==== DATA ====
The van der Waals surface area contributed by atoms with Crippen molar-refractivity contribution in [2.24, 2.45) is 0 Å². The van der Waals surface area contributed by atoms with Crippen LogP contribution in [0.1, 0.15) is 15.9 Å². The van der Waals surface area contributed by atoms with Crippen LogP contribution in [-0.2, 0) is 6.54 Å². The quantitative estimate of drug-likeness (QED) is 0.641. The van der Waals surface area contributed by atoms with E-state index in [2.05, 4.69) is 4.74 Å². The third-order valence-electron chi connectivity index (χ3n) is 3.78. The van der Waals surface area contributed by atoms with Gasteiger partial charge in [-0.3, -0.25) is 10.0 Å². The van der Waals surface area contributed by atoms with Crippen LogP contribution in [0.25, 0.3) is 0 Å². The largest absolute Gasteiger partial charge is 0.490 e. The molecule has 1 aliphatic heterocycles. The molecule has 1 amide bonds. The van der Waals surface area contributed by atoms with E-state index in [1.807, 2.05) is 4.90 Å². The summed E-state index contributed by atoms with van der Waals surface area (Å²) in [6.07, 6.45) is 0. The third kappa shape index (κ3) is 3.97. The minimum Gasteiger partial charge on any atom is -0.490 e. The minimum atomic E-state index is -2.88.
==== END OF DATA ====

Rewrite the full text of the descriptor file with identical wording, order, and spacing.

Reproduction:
The van der Waals surface area contributed by atoms with Crippen molar-refractivity contribution in [2.24, 2.45) is 0 Å². The van der Waals surface area contributed by atoms with Crippen LogP contribution in [0.1, 0.15) is 15.9 Å². The van der Waals surface area contributed by atoms with Crippen LogP contribution in [-0.2, 0) is 6.54 Å². The quantitative estimate of drug-likeness (QED) is 0.641. The van der Waals surface area contributed by atoms with E-state index in [2.05, 4.69) is 4.74 Å². The third-order valence-electron chi connectivity index (χ3n) is 3.78. The van der Waals surface area contributed by atoms with Gasteiger partial charge in [-0.3, -0.25) is 10.0 Å². The van der Waals surface area contributed by atoms with Crippen LogP contribution in [0.25, 0.3) is 0 Å². The largest absolute Gasteiger partial charge is 0.490 e. The molecule has 1 aliphatic heterocycles. The molecule has 1 amide bonds. The van der Waals surface area contributed by atoms with E-state index in [1.807, 2.05) is 4.90 Å². The summed E-state index contributed by atoms with van der Waals surface area (Å²) in [6.07, 6.45) is 0. The third kappa shape index (κ3) is 3.97. The minimum Gasteiger partial charge on any atom is -0.490 e. The minimum atomic E-state index is -2.88.